Restaurant Holmes, the first restaurant at Alpharetta City Center, opens July 11

Former St. Cecilia chef Taylor Neary will serve hyper-seasonal small plates designed for sharing
Spaghetti alla chitarra

Courtesy of Taylor Neary

Former St. Cecilia chef Taylor Neary is ready. His menu is set. The decor is in. His staff is trained. The owner and executive chef of Restaurant Holmes is prepared to open the first eatery in the new Alpharetta City Center on July 11.

Set in the historic Jones House, Restaurant Holmes takes its name from Neary’s family: Holmes is not only his and his 2-year-old son’s middle name, but a name that goes back six generations. It’s only fitting then that the restaurant is designed to mirror the way Neary likes to dine—on simple, hyper-seasonal dishes created for sharing.

“People say dining is the experience. It’s not much of an experience if I’m only eating one thing the whole time I’m there,” he says. Hence Restaurant Holmes’s small plates format for dinner.

The menu features 20 small plates, the majority of which are vegetable-based. There’s wood-fired cauliflower with peach salsa verde, local greens, and fried capers; hand-cut spaghetti with charred summer onions, tomatoes, and preserved lemon; and tuna crudo with strawberry, avocado, cucumber, olive oil, and salt. Each plate provides three to five bites-worth of food, so Neary recommends that a table of four order about half the menu. (Prices range from $5 to $19.)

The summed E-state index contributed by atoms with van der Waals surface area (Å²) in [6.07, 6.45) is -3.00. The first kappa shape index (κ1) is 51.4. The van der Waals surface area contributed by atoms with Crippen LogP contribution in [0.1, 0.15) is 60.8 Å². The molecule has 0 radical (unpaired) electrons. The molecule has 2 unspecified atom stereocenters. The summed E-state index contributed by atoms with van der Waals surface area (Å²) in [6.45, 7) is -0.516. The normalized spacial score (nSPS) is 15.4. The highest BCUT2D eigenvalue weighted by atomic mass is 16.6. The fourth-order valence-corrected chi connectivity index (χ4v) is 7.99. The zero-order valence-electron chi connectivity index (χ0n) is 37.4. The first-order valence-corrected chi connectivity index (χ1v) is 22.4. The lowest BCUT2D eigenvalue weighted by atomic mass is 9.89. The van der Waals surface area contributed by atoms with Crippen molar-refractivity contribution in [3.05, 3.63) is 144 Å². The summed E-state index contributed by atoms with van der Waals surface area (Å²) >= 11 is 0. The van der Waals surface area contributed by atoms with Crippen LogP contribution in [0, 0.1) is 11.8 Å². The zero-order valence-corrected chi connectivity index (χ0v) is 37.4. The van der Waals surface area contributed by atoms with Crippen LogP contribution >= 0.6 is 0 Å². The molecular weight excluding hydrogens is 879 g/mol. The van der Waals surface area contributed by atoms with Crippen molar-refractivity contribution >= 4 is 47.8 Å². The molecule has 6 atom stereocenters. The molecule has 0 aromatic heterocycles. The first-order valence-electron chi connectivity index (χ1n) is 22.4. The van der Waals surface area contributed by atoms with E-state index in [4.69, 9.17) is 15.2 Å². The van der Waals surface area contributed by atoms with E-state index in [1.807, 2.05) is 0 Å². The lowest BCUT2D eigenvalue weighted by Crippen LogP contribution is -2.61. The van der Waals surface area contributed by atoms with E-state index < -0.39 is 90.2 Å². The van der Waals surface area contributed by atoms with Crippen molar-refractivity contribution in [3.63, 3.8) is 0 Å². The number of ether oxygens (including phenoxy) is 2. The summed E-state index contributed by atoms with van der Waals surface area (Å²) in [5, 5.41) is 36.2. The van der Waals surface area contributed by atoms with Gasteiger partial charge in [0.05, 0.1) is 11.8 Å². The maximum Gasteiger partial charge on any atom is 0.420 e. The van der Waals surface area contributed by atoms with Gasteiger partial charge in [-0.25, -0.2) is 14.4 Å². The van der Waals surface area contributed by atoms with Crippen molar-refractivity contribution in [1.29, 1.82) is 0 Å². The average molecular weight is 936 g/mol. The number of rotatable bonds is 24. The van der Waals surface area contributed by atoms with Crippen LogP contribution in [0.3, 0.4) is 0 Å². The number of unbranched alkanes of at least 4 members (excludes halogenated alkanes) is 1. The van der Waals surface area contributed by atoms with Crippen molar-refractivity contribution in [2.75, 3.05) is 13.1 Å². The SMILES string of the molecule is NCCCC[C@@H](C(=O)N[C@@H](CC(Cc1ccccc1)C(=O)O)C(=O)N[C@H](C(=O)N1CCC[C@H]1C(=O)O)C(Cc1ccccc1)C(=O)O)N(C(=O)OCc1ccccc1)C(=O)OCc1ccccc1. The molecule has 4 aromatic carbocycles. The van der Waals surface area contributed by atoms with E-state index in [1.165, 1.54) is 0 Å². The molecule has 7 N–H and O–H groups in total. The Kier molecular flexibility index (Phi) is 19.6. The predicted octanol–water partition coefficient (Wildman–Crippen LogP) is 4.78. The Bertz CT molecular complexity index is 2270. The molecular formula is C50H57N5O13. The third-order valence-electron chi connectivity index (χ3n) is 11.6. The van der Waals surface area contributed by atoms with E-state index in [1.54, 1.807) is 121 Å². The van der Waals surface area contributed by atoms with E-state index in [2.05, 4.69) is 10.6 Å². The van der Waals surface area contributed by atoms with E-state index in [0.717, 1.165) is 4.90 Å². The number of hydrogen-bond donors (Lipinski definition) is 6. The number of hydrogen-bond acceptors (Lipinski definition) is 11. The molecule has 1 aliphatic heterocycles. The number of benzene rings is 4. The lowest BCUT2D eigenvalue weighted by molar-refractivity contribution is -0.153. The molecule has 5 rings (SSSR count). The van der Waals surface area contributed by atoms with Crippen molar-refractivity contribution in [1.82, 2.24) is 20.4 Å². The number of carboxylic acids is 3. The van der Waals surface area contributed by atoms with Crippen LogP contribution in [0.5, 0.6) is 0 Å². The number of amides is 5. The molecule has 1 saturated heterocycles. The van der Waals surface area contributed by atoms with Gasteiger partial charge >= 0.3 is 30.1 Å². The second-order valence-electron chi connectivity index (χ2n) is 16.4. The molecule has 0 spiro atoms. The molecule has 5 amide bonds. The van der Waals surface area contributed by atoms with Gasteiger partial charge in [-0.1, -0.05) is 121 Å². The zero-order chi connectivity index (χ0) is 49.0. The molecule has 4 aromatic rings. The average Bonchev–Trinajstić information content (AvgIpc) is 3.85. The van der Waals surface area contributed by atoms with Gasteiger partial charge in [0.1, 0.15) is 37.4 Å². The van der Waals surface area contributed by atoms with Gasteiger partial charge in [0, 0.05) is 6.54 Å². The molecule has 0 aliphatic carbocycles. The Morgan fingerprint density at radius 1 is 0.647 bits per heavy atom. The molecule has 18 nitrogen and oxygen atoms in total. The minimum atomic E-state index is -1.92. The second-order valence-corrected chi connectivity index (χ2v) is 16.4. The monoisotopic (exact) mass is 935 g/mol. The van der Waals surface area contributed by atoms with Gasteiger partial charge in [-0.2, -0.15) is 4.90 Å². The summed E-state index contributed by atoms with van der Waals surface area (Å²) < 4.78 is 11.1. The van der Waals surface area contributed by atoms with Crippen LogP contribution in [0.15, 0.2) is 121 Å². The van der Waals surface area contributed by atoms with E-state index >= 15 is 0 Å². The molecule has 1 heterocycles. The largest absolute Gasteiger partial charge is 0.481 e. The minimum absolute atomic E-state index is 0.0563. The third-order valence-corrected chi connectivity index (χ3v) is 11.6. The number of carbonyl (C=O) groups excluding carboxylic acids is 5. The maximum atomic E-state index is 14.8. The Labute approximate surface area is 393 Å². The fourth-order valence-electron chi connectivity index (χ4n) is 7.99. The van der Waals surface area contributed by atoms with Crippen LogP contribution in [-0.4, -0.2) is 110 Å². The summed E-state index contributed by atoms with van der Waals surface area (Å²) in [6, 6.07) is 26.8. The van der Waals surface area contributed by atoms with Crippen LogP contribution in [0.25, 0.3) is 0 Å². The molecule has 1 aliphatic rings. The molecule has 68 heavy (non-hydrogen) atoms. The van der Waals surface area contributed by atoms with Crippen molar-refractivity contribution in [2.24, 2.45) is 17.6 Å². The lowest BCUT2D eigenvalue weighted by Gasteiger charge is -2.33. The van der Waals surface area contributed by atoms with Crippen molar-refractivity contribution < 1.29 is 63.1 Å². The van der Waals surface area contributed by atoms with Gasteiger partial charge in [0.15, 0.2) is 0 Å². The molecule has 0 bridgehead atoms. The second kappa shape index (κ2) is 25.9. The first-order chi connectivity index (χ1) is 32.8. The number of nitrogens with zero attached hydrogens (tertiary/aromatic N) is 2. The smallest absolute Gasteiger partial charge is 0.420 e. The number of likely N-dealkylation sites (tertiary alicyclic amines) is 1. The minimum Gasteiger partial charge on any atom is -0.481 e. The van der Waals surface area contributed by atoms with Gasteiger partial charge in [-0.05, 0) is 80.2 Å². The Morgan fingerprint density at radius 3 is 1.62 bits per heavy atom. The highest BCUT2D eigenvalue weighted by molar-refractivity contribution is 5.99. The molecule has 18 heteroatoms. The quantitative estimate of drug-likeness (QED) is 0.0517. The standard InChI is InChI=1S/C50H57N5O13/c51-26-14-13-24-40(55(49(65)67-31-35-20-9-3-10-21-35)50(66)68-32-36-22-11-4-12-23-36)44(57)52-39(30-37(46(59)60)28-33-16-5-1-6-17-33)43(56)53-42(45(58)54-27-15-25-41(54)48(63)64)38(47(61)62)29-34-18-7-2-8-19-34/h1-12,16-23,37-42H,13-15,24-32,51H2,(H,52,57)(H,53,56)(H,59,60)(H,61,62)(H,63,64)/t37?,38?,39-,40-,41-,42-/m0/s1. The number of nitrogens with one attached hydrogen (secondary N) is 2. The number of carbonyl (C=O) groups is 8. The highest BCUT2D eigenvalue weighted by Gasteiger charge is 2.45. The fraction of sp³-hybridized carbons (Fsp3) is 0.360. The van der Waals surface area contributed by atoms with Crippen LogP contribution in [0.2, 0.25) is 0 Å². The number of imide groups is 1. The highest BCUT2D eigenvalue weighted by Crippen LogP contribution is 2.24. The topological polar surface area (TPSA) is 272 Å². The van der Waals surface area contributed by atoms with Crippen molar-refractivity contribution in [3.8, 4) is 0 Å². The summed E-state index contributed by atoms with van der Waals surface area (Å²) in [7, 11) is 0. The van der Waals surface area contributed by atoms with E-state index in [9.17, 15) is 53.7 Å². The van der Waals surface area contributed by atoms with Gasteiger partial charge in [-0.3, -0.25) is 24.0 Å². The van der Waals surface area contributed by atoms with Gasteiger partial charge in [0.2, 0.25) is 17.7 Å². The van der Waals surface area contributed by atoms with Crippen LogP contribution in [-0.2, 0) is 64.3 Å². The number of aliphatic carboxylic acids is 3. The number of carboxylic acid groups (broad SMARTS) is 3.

Prefer a traditional entree? The lunch menu—launching two weeks after opening—will offer salads and sandwiches served a la carte.

For dessert, Neary is making soft-serve ice cream in flavors like charred peach, smoked pineapple, and vanilla with activated charcoal. Expect olive oil cake with pineapple and local whipped cream, too.

Hearth cauliflower

Courtesy of Taylor Neary

Sam Schilf (formerly of Local Three and Seed) is leading the beverage program. There are six cocktails made with juices clarified in a centrifuge, 25 red wines, 20 whites, and eight beers on tap. A rum-based tiki drink called Jack the Ripper and Stumptown cold brew coffee will also be served on tap. Want to go big? There’s a reserve wine list with 12 varieties that cost more than $100 per bottle.

The Restaurant Holmes space seats 60 diners inside and 40 on the covered patio. Local artist Greg Mike painted large murals in the dining room and bathrooms, and there are skateboards and graffiti on the walls. Pendant lights hang over the bar, and the space is decorated in shades of brown, gray, and navy. An neon orange sign reads “Keep the Vibes Alive.”

“It has a young, West Coast feel. To counteract that, we have polished glassware, handmade plates, and take attention to detail very seriously,” Neary says. “It has the nuances of a fine dining restaurant with a more casual feel.”

Check out the menu below (tap to enlarge)
Restaurant Homes

Editor’s note: On June 23, Restaurant Holmes pushed back their opening from July 5 to July 11. This article has been updated to reflect that.